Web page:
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Re: Web Audio API sequencer capabilities

From: Jussi Kalliokoski <jussi.kalliokoski@gmail.com>
Date: Wed, 3 Oct 2012 23:28:48 +0300
Message-ID: <CAJhzemXv152KGpCVmHZdB7miwQ8uTydL-BNdo1H45Z7KtUTsMw@mail.gmail.com>
To: Chris Rogers <crogers@google.com>
Cc: Srikumar Karaikudi Subramanian <srikumarks@gmail.com>, public-audio@w3.org
Let me be more specific, do you think the envelope functionality being in
the AudioParam is more powerful than if it were in a separate node? If you
do, why? What is the advantage it offers?

Cheers,
Jussi

On Wed, Oct 3, 2012 at 8:40 PM, Chris Rogers <crogers@google.com> wrote:

>
>
> On Wed, Oct 3, 2012 at 12:59 AM, Jussi Kalliokoski <
> jussi.kalliokoski@gmail.com> wrote:
>
>> Chris (Rogers), could I get your opinion regarding the introducing an
>> envelope node and simplifying the AudioParam?
>>
>
> AudioParam has been designed with lots of care and thought for
> implementing envelopes, so I believe it's in a very good spot right now.
>  As an example of how people are using these envelope capabilities in
> sequencer applications, here's a good example from Patrick Borgeat:
> https://dl.dropbox.com/u/15744891/www1002/macro_seq_test1002.html
>
> Chris
>
>
>
>
>>
>> Cheers,
>> Jussi
>>
>>
>> On Sat, Aug 25, 2012 at 8:19 AM, Srikumar Karaikudi Subramanian <
>> srikumarks@gmail.com> wrote:
>>
>>> > This would be a very basic setup, but with the current API design
>>> there are some hard problems to solve here. The audio is relatively easy,
>>> regardless of whether it's coming from an external source or not. It's just
>>> a source node of some sort. The sequencing part is where stuff gets tricky.
>>>
>>> Yes it does appear tricky, but given that scheduling with native nodes
>>> suffices mostly, it seems to me that the ability to schedule JS audio nodes
>>> using noteOn/noteOff (renamed now as start/stop), together with dynamic
>>> lifetime support solves the scheduling problems completely. Such scheduling
>>> facility need only be present for JS nodes that have no inputs - i.e. are
>>> source nodes.
>>>
>>> We (at anclab) were thinking about similar scheduling issues within the
>>> context of building compose-able "sound models" using the Web Audio API. A
>>> prototype framework for this purpose that we built (
>>> http://github.com/srikumarks/steller) will generalize if JS nodes can
>>> be scheduled similar to buffer source nodes and oscillators. A bare bones
>>> example of using the framework is available here -
>>> http://srikumarks.github.com/steller .
>>>
>>> "Steller" is intended for interactive high level sound/music models
>>> (think foot steps, ambient music generators and the like) and so doesn't
>>> have time structures that are editable or even a "play position" as a DAW
>>> would require, but it may be possible to build them atop/beside Steller. At
>>> the least, it suggests the sufficiency of the current scheduling API for
>>> native nodes.
>>>
>>> Best,
>>> -Kumar
>>>
>>> On 21 Aug, 2012, at 11:28 PM, Jussi Kalliokoski <
>>> jussi.kalliokoski@gmail.com> wrote:
>>>
>>> > Hello group,
>>> >
>>> > I've been thinking about how to use the Web Audio API to write a
>>> full-fledged DAW with sequencing capabilities (e.g. MIDI), and I thought
>>> I'd share some thoughts and questions with you.
>>> >
>>> > Currently, it's pretty straight-forward to use the Web Audio API to
>>> schedule events in real time, which means it would play quite well together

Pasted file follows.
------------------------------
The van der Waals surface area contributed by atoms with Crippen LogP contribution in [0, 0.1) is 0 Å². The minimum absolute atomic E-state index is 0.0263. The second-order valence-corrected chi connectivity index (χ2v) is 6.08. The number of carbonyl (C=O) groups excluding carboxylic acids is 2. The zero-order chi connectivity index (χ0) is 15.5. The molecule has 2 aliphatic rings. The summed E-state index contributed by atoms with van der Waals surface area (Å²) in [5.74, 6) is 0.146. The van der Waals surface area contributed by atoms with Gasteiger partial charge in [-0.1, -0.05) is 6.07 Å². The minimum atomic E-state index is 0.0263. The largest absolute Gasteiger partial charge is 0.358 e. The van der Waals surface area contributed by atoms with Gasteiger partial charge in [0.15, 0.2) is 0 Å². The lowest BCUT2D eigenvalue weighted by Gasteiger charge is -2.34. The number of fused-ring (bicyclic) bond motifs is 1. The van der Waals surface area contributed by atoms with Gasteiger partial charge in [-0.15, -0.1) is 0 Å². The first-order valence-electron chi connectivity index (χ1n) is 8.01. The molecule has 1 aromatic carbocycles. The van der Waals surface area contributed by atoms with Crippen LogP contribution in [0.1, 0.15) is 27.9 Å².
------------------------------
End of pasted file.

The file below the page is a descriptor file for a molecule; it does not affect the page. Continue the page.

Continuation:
>>> with other real time APIs, such as the Web MIDI API. For example, you can
>>> just schedule an audiobuffer to play whenever a noteon event is received
>>> from a MIDI source.
>>> >
>>> > However, here's something of a simple idea of how to build a DAW with
>>> a plugin architecture using the Web Audio API:
>>> >
>>> >  * You have tracks, which may contain audio and sequencing data (e.g.
>>> MIDI, OSC and/or user-defined envelopes). All of these inputs can be either
>>> being recorded from an external source, or be static pieces.
>>> >
>>> >  * You have an effects list for each track, effects being available to
>>> pick from plugins.
>>> >
>>> >  * You have plugins. The plugins are given references to two gain
>>> nodes, one for input and one for output, as well as a reference to the
>>> AudioContext. In response, they will give AudioParam references back to the
>>> host, as well as some information of what the AudioParams stand for,
>>> min/max values and so on. The plugin will set up a sub-graph between the
>>> given gain nodes.
>>> >
>>> > This would be a very basic setup, but with the current API design
>>> there are some hard problems to solve here. The audio is relatively easy,
>>> regardless of whether it's coming from an external source or not. It's just
>>> a source node of some sort. The sequencing part is where stuff gets tricky.
>>> >
>>> > In the plugin models I've used, the sequencing data is paired with the
>>> audio data in processing events, i.e. you're told to fill some buffers,
>>> given a few k-rate params, a few a-rate params and some sequencing events
>>> as well as the input audio data. This makes it very simple to synchronize
>>> the sequencing events with the audio. But with the Web Audio API, the only
>>> place where you get a processing event like this is the JS node, and even
>>> there you currently only get the input audio.
>>> >
>>> > What would be the proposed solution for handling this case? And
>>> please, no setTimeout(). A system is as weak as its weakest link and
>>> building a DAW/Sequencer that relies on setTimeout is going to be utterly
>>> unreliable, which a DAW can't afford to be.
>>> >
>>> > Cheers,
>>> > Jussi
>>>
>>>
>>
>
Received on Wednesday, 3 October 2012 20:29:16 UTC

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